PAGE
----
On Thursday night I made four dozen cupcakes.
Boy C wanted to take treats to school to share with his whole class; while I didn’t have the energy to churn out enough cupcakes from our somewhat makeshift kitchen in the Boys’ City to feed all the kids in Boy A’s and Boy B’s classes as well, I sent them each off with enough cakey goodness for themselves and their teacher and four friends, and promised to bake for their classes next visit. They were fine with that.
Some of my most enduring memories of childhood are of my mother’s wonderful baking; there was very little money to spare in our house but always an abundance of biscuits, lamingtons and patty cakes. She even baked cakes to sell to local cafes using the tiny gas stove in the bus we lived in while my dad was building our house.
While I bake well myself, my focus has long been on producing fancypants grownup desserts rather than bulk kid-friendly treats. I made Nigella Lawson’s vanilla cupcakes (modded by pushing a square of milk chocolate into each one) for the Boys, and while they certainly elicited no complaints, they just didn’t have the moist, dense-but-light deliciousness of my own mum’s recipe.
I would love to think that my cooking could become part of the tapestry of the Boys’ childhood memories, similar to my remembrances of my grandmother’s Neenish tarts and my mother’s amazing cakes. Not in a “motherly” way, obviously, but Boy C greatly enjoys cooking with me and often thanks me for cooking “such yummy things” for them. I really hope we can hold on to cooking as a shared pleasure as he gets older.
Interestingly, I often notice that when I’ve had successes with dishes for the Boys, next visit it will transpire that their Mum has *coincidentally* cooked pancakes or chocolate self-saucing pudding or whatever it is a few times since then herself, and – of course – that hers is HEAPS better than mine, her recipe is the only “right” recipe and my (previously appreciated) way of cooking the dish is now suddenly “wrong”. And suddenly it can feel like I’ve got three little food police watching, critiquing and sometimes rejecting my meals….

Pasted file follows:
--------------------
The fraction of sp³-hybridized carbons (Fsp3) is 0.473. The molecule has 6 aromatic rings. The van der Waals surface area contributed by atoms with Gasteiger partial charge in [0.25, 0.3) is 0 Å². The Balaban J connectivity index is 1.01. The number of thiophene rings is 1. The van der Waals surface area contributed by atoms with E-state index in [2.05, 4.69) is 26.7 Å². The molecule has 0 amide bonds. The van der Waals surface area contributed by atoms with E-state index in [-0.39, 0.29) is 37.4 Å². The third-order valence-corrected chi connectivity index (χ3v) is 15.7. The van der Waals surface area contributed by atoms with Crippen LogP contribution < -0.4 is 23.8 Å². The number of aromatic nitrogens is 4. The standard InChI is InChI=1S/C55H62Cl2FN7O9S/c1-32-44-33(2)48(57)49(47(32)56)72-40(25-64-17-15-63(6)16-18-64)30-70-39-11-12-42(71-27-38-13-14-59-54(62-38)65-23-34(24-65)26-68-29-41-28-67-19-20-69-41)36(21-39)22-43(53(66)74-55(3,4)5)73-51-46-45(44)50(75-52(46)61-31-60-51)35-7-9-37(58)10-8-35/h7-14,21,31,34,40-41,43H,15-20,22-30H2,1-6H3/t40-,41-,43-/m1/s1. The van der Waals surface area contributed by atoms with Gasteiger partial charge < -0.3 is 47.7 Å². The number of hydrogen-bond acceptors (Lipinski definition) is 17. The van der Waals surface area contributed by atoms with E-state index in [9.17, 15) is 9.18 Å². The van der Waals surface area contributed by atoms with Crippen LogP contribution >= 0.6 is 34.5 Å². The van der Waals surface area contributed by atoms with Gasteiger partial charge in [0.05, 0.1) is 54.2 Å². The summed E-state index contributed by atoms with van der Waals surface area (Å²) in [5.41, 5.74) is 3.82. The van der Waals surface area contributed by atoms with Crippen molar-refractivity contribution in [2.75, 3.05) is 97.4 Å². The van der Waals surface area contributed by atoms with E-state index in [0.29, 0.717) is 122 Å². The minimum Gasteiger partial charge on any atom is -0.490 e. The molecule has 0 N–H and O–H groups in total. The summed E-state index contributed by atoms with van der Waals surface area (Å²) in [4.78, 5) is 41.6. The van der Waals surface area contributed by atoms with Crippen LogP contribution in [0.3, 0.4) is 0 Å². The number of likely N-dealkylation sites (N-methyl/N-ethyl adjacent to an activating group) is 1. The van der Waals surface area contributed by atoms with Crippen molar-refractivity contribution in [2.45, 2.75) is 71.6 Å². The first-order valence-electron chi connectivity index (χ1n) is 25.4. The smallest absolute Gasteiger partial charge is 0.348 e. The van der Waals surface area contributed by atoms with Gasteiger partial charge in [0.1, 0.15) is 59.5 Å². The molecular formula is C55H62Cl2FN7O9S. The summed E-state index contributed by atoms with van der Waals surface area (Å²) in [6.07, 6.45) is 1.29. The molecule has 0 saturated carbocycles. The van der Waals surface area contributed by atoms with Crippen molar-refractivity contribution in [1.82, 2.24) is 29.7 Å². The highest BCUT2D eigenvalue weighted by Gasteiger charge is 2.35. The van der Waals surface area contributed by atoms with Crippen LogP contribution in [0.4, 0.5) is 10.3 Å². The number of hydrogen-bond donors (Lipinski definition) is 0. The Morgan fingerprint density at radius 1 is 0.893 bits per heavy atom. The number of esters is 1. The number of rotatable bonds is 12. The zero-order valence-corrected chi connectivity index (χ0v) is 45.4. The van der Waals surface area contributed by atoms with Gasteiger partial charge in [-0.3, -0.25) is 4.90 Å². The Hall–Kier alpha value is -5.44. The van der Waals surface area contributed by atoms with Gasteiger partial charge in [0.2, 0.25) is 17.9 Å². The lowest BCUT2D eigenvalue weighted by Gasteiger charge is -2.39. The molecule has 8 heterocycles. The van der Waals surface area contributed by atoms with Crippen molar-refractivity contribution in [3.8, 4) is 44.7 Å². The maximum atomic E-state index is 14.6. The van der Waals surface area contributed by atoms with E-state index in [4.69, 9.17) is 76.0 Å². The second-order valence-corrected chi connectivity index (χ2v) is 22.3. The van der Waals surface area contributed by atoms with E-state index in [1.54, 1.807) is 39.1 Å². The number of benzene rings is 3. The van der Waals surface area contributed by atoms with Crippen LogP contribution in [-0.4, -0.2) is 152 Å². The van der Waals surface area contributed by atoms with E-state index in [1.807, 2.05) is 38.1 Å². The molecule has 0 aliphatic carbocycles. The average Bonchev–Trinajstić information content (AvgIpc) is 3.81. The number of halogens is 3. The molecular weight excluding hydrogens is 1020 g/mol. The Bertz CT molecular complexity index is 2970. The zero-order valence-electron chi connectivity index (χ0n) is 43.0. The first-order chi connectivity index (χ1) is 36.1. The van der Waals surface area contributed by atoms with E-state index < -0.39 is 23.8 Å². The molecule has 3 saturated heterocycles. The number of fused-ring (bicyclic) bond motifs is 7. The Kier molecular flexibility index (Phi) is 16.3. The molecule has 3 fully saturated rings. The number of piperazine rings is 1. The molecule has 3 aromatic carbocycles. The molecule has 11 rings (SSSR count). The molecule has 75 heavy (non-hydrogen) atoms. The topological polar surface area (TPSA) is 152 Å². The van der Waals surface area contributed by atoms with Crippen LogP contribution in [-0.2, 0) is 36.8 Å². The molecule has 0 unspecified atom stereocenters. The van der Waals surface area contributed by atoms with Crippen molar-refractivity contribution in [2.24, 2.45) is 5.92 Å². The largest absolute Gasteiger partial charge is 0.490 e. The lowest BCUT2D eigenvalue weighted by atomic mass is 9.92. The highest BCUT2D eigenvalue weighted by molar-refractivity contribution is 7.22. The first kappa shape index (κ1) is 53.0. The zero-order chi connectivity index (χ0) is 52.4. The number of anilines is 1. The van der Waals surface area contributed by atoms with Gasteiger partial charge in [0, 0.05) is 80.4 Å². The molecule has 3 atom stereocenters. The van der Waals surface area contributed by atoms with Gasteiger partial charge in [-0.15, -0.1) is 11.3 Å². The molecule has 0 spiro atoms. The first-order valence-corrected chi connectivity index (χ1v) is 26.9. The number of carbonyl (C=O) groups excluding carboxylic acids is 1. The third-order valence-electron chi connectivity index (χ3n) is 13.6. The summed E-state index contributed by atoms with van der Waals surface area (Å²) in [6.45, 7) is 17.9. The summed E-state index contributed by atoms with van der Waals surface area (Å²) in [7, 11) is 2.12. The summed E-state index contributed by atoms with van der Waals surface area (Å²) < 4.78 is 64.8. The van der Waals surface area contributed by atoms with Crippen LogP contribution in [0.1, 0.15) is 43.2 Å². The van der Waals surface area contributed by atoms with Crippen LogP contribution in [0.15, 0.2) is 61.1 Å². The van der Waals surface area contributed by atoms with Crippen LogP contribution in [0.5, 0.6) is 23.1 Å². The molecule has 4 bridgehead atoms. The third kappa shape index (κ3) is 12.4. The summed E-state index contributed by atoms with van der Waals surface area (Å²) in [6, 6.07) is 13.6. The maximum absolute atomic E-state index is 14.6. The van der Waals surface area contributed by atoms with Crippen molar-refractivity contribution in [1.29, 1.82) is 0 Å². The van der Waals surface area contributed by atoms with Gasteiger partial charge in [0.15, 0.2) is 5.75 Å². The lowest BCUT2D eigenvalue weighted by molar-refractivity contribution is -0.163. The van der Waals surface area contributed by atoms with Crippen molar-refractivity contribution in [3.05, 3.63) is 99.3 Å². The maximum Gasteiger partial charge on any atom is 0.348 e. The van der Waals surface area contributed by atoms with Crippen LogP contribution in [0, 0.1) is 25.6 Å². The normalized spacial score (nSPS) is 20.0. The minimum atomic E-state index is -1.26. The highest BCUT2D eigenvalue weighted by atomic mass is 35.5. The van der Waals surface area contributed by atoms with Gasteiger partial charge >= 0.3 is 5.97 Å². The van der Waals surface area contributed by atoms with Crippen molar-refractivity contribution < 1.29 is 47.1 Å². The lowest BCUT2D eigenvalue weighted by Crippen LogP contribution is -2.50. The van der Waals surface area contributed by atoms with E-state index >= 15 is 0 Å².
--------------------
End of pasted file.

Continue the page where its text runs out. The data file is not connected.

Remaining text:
I’m never competetive about the cooking thing, but I do work hard to find a niche where I can contribute to the Boys’ lives in ways they can accept, so it stings a bit when their Mum seems to be trying to undermine me on this level. Still, if that is what’s happening (and it may not be!), it can only be because she feels threatened in her role. Strange, because there’s no question in the Boys’ minds or in my mind as to whether I’m a rival mummy figure – it just isn’t that way at all, even with Boy C who has a close and affectionate relationship with me.
For instance, if we’re out and anyone mistakes us for a mum with her kids, the Boys are so quick to discount the idea that it can leave the hapless commenter looking a bit stunned. Recently we were all boarding a plane and the flight attendant on welcome duty made a comment about how much “my boys” look like me. My instant response was “No, they’re not mine, they’re my partner’s boys.” She was a little taken aback, so I added “Sorry, but if I hadn’t told you straightaway then they would have, and that could get noisy!”
So, since there’s no question that the Boys would ever see me as a mother, think of me as a mother or get mixed up about who is their mother, and I’m not in any danger of doing that either, plus I’ve tried to communicate these things to the Boys’ Mum by mentioning how proud they are of her and how loyally they speak about her to us, I wish I could just be left in peace to cook pancakes or meatballs or chocolate pudding for them without being undermined!
How do food and cooking work in your stepfamily?